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Police headquarters falls to Taliban in southern Afghanistan

“The Taliban used civilian houses to protect themselves, and the government, without paying any attention to civilians, carried out airstrikes,” said Nasima Niazi, a lawmaker from Helmland


With stunning speed, the Taliban captured a police headquarters on Thursday in a provincial capital in southern Afghanistan teetering toward being lost to the insurgents as suspected US airstrikes pounded the area, an official said.

Nine cities have already fallen to the militia’s blitz as Afghan forces fight to retain Lashkar Gah, one of Afghanistan’s largest cities in the Taliban heartland of Helmand province.

President Ashraf Ghani is trying to rally a counteroffensive relying on his country’s special forces, the militias of warlords and American airpower ahead of the U.S. and NATO withdrawal at the end of the month.

The spree of Taliban attacks and speed raises doubts over how long Afghan government can maintain control of what’s left as Kabul still remains guarded from the advance as forces might be confined to the capital and just a few other cities.

In the two-week fight around Lashkar Gah, a suicide car bombing marked the latest wave of onslaught targeting the capital’s regional police headquarters which the Taliban seized a day later as some police officers surrendered to the militants. Others retreated to the nearby governor’s office that’s still held by government forces, said Nasima Niazi, a lawmaker from Helmand.

Niazi said she believed the Taliban attack killed and wounded security force members, but she had no casualty breakdown. Another suicide car bombing targeted the provincial prison, but the government still held it, she said. The Taliban’s other advances have seen the militants free hundreds of its members over the last week, bolstering their ranks while seizing American-supplied weapons and vehicles.

“The Taliban used civilian houses to protect themselves, and the government, without paying any attention to civilians, carried out airstrikes,” she said.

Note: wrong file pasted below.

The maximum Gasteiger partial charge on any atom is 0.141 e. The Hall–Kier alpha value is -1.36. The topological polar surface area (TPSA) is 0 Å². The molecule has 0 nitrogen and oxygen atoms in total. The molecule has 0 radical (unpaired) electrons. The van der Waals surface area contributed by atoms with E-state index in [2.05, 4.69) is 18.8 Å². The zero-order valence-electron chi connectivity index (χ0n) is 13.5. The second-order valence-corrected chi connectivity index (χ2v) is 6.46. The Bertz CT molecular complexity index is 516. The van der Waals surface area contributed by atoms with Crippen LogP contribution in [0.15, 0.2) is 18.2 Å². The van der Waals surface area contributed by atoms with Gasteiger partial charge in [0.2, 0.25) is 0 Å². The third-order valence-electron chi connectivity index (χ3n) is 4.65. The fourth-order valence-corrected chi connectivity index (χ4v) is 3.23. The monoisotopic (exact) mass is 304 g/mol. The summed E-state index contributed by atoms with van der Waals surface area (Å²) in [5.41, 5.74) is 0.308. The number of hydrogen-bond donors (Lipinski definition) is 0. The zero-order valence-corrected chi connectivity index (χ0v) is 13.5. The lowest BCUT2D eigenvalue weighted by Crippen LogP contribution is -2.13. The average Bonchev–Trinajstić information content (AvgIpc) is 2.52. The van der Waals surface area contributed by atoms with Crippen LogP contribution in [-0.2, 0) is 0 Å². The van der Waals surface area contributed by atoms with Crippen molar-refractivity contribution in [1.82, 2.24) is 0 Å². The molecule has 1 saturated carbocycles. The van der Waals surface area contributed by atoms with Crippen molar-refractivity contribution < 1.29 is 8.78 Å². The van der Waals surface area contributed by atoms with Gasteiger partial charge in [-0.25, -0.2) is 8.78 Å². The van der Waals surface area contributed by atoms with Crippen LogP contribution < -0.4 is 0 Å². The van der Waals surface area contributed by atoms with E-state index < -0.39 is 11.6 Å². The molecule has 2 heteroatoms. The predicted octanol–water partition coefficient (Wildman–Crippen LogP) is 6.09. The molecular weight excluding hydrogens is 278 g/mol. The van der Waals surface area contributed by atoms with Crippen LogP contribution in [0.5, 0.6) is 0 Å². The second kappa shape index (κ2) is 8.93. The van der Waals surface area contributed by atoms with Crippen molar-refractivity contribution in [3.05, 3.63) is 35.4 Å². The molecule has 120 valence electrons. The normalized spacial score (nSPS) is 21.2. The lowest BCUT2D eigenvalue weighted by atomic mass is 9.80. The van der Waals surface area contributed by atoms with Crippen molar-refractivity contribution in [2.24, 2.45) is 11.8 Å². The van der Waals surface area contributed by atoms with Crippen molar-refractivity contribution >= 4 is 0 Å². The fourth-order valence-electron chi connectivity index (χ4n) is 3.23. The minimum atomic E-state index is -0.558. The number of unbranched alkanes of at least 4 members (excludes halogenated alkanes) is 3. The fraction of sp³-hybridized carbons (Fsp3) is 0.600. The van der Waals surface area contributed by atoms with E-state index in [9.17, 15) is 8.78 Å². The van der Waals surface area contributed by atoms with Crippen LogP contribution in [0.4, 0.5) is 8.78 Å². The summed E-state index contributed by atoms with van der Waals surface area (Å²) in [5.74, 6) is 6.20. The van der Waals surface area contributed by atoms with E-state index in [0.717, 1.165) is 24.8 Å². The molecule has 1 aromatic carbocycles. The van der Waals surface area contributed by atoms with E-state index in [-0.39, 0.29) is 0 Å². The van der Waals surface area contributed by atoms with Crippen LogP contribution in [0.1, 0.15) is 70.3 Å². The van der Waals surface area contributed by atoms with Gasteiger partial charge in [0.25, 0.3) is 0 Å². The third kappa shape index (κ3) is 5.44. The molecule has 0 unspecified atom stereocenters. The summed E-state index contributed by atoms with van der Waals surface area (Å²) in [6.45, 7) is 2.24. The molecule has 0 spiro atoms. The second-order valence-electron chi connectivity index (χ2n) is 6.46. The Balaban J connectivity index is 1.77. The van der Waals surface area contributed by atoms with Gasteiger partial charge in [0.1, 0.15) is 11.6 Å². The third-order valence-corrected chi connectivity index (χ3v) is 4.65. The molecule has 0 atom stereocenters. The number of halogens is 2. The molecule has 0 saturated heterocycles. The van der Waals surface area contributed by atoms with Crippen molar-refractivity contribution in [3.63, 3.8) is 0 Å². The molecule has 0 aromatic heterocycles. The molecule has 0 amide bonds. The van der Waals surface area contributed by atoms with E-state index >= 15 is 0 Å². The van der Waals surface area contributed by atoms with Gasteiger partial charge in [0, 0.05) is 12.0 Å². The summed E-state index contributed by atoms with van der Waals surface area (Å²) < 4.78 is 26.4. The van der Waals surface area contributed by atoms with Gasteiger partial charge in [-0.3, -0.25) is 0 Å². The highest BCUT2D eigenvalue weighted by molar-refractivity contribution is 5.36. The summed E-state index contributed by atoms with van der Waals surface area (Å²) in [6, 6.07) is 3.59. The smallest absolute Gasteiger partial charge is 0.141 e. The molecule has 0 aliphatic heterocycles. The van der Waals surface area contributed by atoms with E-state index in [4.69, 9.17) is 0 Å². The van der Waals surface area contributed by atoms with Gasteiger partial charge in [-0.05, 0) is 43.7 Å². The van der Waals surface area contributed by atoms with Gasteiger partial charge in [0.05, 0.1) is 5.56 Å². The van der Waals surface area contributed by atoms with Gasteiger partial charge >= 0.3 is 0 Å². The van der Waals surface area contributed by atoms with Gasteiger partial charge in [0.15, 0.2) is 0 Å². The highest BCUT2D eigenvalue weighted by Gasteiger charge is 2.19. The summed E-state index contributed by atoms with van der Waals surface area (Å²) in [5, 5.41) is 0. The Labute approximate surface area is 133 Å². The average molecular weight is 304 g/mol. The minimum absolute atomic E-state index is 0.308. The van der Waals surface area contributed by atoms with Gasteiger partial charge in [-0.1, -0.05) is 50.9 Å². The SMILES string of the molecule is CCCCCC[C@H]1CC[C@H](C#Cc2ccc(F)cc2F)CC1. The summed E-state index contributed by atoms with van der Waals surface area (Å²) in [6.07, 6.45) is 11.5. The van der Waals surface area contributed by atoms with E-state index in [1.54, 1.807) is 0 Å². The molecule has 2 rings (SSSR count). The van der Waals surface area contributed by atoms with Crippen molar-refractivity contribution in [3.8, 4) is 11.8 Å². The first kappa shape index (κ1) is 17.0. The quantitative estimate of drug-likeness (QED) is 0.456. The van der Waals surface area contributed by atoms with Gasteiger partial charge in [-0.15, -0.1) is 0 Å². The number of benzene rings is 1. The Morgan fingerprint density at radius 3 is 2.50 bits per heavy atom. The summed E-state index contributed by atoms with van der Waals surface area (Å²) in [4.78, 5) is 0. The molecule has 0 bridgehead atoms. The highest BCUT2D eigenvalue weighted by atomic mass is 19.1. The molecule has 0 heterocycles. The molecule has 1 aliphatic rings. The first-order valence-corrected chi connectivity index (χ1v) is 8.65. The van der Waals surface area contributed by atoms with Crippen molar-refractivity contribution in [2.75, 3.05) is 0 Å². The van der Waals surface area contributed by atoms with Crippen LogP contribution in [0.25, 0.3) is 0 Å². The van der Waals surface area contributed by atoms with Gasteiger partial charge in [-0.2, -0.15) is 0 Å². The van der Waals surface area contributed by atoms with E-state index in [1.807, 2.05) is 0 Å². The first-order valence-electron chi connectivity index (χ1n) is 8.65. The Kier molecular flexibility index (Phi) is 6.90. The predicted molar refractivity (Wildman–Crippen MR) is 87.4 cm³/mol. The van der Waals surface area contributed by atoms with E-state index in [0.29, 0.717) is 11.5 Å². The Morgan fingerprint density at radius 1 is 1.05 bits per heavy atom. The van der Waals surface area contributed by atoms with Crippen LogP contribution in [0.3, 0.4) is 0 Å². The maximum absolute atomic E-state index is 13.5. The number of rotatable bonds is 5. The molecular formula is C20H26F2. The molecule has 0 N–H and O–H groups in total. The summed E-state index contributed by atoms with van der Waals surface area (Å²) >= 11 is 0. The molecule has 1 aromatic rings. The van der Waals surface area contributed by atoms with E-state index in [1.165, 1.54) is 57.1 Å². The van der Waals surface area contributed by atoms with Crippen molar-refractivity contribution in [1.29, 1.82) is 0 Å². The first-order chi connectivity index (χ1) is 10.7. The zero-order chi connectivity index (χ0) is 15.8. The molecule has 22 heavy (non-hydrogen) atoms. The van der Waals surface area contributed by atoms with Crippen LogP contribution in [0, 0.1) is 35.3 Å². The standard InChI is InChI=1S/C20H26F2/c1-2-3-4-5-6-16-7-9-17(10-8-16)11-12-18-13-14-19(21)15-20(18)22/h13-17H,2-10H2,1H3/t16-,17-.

With the Afghan air power depleted and in disarray, the U.S. Air Force is believed to be carrying out some series of strikes to support Afghan forces. Aviation tracking data suggested U.S. Air Force B-52 bombers, F-15 fighter jets, drones and other aircraft were involved in the fighting overnight across the country, according to Australia-based security firm The Cavell Group.

It’s unclear what casualties the U.S. bombing campaign has caused.

Meanwhile, the Taliban appeared to be pressing into the capital of Ghazni province, southwest of Kabul. Wahidullah Jumazada, a spokesman for the provincial governor in Ghazni, acknowledged the insurgents had launched attacks from several directions on the capital, but insisted the government remained in control.

The Taliban posted videos and photos online purporting to show they had made it inside the provincial capital. Some matched known features of Ghazni.

Ghazni provincial council chief Nesar Ahmad Faqiri said government forces still held an intelligence headquarters in the city. Another provincial council member still in Ghazni, Amanullah Kamrani, said the government also held the governor’s guesthouse.

The success of the Taliban offensive also calls into question whether they would ever rejoin long-stalled peace talks in Qatar aimed at moving Afghanistan toward an inclusive interim administration as the West hoped. Instead, the Taliban could come to power by force — or the country could splinter into factional fighting like it did after the Soviet withdrawal in 1989.

In Doha, U.S. envoy Zalmay Khalilzad has met with diplomats from China, Pakistan and Russia in an effort to as a group warn the Taliban they could again be considered international pariahs if they continue their offensive,

State Department spokesman Ned Price said. Khalizad also plans to meet with Afghan government and Taliban officials as the fighting goes on without a sign of it abating.